Zahi Hawass Reinstated as Egyptian Minister of Antiquities

http://www.google.com/hostednews/afp/article/ALeqM5i2JVifEYiqojJkfmiwSLj22tg7uQ?docId=CNG.bfb8229dcf908f07a113483065bb30aa.281

http://artsbeat.blogs.nytimes.com/2011/03/30/egypts-antiquities-minister-rehired-less-than-a-month-after-leaving/?partner=rss&emc=rss

Hawass, who was criticized by revolutionaries for his connections to Mubarak and for his proposal that Mubarak should stay in power for another six months, was reinstated as Minister of Antiquities.  The decision comes on the heels of UNESCO’s statement on Tuesday that it would write an official letter to Egyptian authorities calling for better protection of the country’s cultural sites.  Although meant to appease growing international concern for the safety of Egyptian archaeological sites, the reinstatement of Hawass is likely to be met with resistance by pro-democracy forces who see him as a member of the old regime.

Hawass, never known for his modesty is quoted saying in response to his appointment, “I cannot live without antiquities, and antiquities cannot live without me.”  Coming from a man who has spent his career campaigning for the repatriation of looted antiquities, this statement suggests a degree of hubris and a sense of personal ownership of the objects which he so assiduously collects from around the world.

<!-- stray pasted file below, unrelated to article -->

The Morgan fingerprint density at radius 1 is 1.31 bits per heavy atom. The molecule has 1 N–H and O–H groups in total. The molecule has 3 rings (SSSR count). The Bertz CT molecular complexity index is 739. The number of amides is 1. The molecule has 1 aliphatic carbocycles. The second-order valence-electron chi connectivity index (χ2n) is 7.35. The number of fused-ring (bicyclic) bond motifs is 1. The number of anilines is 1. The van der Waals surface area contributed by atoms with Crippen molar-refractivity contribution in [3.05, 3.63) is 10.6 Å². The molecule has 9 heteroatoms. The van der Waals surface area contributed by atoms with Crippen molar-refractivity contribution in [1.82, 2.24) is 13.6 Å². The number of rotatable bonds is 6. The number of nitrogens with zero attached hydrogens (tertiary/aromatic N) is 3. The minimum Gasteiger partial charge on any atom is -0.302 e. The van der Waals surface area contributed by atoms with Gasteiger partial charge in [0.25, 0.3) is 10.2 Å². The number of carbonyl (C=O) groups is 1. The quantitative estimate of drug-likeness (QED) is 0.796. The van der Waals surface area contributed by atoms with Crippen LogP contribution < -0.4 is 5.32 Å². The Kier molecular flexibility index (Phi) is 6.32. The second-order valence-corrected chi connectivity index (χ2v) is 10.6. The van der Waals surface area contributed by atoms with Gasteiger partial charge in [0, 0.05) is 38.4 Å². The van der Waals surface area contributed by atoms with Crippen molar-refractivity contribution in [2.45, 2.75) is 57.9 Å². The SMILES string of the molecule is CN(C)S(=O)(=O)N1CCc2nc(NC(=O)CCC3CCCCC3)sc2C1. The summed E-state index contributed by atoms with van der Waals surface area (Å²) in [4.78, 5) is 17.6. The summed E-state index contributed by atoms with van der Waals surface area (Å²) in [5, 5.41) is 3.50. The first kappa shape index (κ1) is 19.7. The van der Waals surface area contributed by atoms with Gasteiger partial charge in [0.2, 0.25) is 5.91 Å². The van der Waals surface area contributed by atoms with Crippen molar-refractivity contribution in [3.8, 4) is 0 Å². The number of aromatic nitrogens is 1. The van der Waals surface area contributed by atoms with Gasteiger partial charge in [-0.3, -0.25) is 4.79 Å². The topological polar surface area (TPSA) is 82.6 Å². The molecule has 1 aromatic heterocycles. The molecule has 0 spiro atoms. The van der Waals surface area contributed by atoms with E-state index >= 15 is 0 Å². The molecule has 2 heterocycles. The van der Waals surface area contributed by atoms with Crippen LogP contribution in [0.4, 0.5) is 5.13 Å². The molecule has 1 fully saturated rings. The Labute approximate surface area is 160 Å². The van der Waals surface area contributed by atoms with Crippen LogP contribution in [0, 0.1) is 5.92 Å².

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About projectpatrimonio

Helena Boyden Lamb, born 1985 in New York, has studied and worked in Politics, Heritage Ethics and Politics, and Opera Singing. Most recently, she is working in Brussels where she started in a European Think Tank and is now the Executive Office of a NGO which facilitates Youth Politics across the EU. She has a Bachelor with Honors from Stanford University, California in Classics: Politics and Heritage and a Masters with Honors from the London School of Economics and Political Science, UK in European Identity. She has conducted academic or independent grant-funded research in the UK, France, Italy, Greece, Russia, Cyprus, Czech Republic, and Albania. She was, previously, an archaeologist and an opera singer. Cynthia Querio is a Museum Educator currently living and working in Los Angeles. She is interested in heritage and identity politics and the role of museum education departments in the trajectory of this debate. She moved to Los Angeles to pursue a 9 month graduate internship at the Getty Villa's education department and has continued to work in many museums in Los Angeles including LACMA and the Autry National Center. Her academic background is in the Classics, which was her major at Stanford University and which she continued to pursue with a Masters in the History of Classical Art at the Courtauld Institute of Art.
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